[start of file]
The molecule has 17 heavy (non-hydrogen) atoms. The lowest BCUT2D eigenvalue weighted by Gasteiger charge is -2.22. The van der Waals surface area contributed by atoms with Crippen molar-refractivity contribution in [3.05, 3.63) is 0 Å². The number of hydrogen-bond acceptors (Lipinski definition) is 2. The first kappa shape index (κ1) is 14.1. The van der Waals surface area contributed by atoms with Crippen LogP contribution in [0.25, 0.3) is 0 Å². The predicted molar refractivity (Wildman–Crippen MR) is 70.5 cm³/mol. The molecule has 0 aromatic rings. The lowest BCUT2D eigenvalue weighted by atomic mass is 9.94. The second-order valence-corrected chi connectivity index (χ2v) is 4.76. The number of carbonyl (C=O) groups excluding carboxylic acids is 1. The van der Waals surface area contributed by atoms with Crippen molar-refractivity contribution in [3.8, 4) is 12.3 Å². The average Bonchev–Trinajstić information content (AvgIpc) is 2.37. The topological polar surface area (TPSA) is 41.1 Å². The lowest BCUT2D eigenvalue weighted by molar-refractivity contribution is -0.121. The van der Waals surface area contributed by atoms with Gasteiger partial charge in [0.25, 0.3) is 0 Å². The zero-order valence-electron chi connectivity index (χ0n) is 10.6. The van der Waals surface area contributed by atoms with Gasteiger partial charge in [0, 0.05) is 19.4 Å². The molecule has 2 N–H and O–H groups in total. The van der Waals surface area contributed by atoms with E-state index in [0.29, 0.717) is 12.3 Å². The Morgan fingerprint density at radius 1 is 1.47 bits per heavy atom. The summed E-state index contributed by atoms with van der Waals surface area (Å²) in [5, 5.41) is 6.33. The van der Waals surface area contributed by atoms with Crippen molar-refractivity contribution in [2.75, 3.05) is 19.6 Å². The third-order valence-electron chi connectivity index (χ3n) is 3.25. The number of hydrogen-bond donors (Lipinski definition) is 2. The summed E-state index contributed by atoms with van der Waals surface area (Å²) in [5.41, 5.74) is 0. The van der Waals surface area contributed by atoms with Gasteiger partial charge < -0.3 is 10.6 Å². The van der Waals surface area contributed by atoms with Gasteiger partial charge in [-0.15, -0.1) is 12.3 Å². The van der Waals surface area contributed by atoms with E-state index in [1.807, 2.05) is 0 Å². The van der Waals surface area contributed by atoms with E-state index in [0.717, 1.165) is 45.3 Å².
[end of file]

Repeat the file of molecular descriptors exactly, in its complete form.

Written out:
The molecule has 17 heavy (non-hydrogen) atoms. The lowest BCUT2D eigenvalue weighted by Gasteiger charge is -2.22. The van der Waals surface area contributed by atoms with Crippen molar-refractivity contribution in [3.05, 3.63) is 0 Å². The number of hydrogen-bond acceptors (Lipinski definition) is 2. The first kappa shape index (κ1) is 14.1. The van der Waals surface area contributed by atoms with Crippen LogP contribution in [0.25, 0.3) is 0 Å². The predicted molar refractivity (Wildman–Crippen MR) is 70.5 cm³/mol. The molecule has 0 aromatic rings. The lowest BCUT2D eigenvalue weighted by atomic mass is 9.94. The second-order valence-corrected chi connectivity index (χ2v) is 4.76. The number of carbonyl (C=O) groups excluding carboxylic acids is 1. The van der Waals surface area contributed by atoms with Crippen molar-refractivity contribution in [3.8, 4) is 12.3 Å². The average Bonchev–Trinajstić information content (AvgIpc) is 2.37. The topological polar surface area (TPSA) is 41.1 Å². The lowest BCUT2D eigenvalue weighted by molar-refractivity contribution is -0.121. The van der Waals surface area contributed by atoms with Gasteiger partial charge in [0.25, 0.3) is 0 Å². The zero-order valence-electron chi connectivity index (χ0n) is 10.6. The van der Waals surface area contributed by atoms with Gasteiger partial charge in [0, 0.05) is 19.4 Å². The molecule has 2 N–H and O–H groups in total. The van der Waals surface area contributed by atoms with E-state index in [0.29, 0.717) is 12.3 Å². The Morgan fingerprint density at radius 1 is 1.47 bits per heavy atom. The summed E-state index contributed by atoms with van der Waals surface area (Å²) in [5, 5.41) is 6.33. The van der Waals surface area contributed by atoms with Crippen molar-refractivity contribution in [2.75, 3.05) is 19.6 Å². The third-order valence-electron chi connectivity index (χ3n) is 3.25. The number of hydrogen-bond donors (Lipinski definition) is 2. The summed E-state index contributed by atoms with van der Waals surface area (Å²) in [5.41, 5.74) is 0. The van der Waals surface area contributed by atoms with Gasteiger partial charge < -0.3 is 10.6 Å². The van der Waals surface area contributed by atoms with Gasteiger partial charge in [-0.15, -0.1) is 12.3 Å². The van der Waals surface area contributed by atoms with E-state index in [1.807, 2.05) is 0 Å². The van der Waals surface area contributed by atoms with E-state index in [0.717, 1.165) is 45.3 Å².